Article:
Lil Baby is making a statement on America's broken law enforcement system with his latest track, "The Bigger Picture." 🔥
Channeling his experiences with police growing up and how it's shaped his approach to daily life, Lil Baby blacked out for three action-packed verses guided along by keys and big bass from producers NOAH & Section 8.
One of Baby's most poignant lines describes the chilling reality of some authorities' lack of empathy and overuse of violent tactics against people of color. "I find it crazy the police'll shoot you and know that you dead, but still tell you to freeze," he raps near the beginning of the first verse.
An example of Baby's humility comes when he acknowledges that he's not a perfect role model, but he still wants to encourage his listeners hungry for change to get out and vote.
"I can't lie like I don't rap about killing and dope, but I'm telling my youngins to vote / I did what I did 'cause I didn't have no choice or no hope, I was forced to just jump in and go," he explains.
Meek Mill, who released his own track about inequality in the United States last week, "Otherside of America," tweeted that Baby is "going legend right in front of our eyes!"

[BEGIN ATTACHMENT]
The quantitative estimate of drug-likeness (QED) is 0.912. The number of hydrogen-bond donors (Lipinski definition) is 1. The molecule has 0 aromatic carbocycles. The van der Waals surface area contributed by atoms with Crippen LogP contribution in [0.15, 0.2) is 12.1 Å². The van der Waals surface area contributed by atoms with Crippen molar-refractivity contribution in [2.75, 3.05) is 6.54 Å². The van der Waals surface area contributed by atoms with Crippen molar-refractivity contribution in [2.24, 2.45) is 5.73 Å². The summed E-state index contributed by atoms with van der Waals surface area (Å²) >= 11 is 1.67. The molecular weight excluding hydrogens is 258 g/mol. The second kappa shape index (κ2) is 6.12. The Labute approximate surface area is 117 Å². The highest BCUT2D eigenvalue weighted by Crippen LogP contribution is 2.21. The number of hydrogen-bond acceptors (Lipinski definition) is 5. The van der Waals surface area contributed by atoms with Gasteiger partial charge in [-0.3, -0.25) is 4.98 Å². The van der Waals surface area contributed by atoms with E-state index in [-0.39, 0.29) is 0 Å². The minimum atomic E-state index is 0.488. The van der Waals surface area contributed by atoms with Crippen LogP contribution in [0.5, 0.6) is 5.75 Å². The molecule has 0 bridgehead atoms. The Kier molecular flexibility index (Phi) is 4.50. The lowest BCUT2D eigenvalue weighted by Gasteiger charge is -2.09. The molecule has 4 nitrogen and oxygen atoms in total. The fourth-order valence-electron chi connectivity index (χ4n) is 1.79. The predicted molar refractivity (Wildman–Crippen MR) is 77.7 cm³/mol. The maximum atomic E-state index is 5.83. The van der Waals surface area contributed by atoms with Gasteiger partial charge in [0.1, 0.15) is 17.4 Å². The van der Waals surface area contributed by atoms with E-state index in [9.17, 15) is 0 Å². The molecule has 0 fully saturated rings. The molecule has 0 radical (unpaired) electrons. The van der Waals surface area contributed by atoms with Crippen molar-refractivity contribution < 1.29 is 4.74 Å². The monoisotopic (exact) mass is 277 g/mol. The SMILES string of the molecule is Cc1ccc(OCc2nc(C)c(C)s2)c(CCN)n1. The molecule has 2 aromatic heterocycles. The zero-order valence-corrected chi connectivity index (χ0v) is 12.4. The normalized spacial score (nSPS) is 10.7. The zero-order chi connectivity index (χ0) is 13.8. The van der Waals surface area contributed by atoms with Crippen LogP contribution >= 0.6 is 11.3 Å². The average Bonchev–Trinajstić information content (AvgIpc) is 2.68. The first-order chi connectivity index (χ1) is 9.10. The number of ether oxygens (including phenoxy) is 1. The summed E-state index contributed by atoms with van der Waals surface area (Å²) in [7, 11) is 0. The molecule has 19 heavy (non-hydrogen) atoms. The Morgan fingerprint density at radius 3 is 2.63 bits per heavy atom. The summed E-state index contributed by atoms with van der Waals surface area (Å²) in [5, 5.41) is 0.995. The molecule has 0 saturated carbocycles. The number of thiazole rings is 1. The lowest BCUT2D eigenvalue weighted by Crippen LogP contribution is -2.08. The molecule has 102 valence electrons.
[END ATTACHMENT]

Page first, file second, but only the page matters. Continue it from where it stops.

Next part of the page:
Tory Lanez also commented on Baby's one of a kind lyrical display of insight and storytelling, suggesting the powers at be should "just give lil baby a Grammy this year already 🔥😤."
While Baby can rap for days about surface-level subjects like fine jewelry and even finer women, he's increasingly shown his ability to intersperse social issues into his bars.
On "Catch the Sun," which graced the soundtrack of the film Queen & Slim, the Atlanta rapper touches on the way that skin color can cause illogical rifts and deadly results – for those who look like him.
"I come in peace, my heart already set on fire / If it ain't color, what's the difference from you and I? / I'll let you decide or come up with some repeated lies / I'm just tired of my kind gotta be the one to die," he says.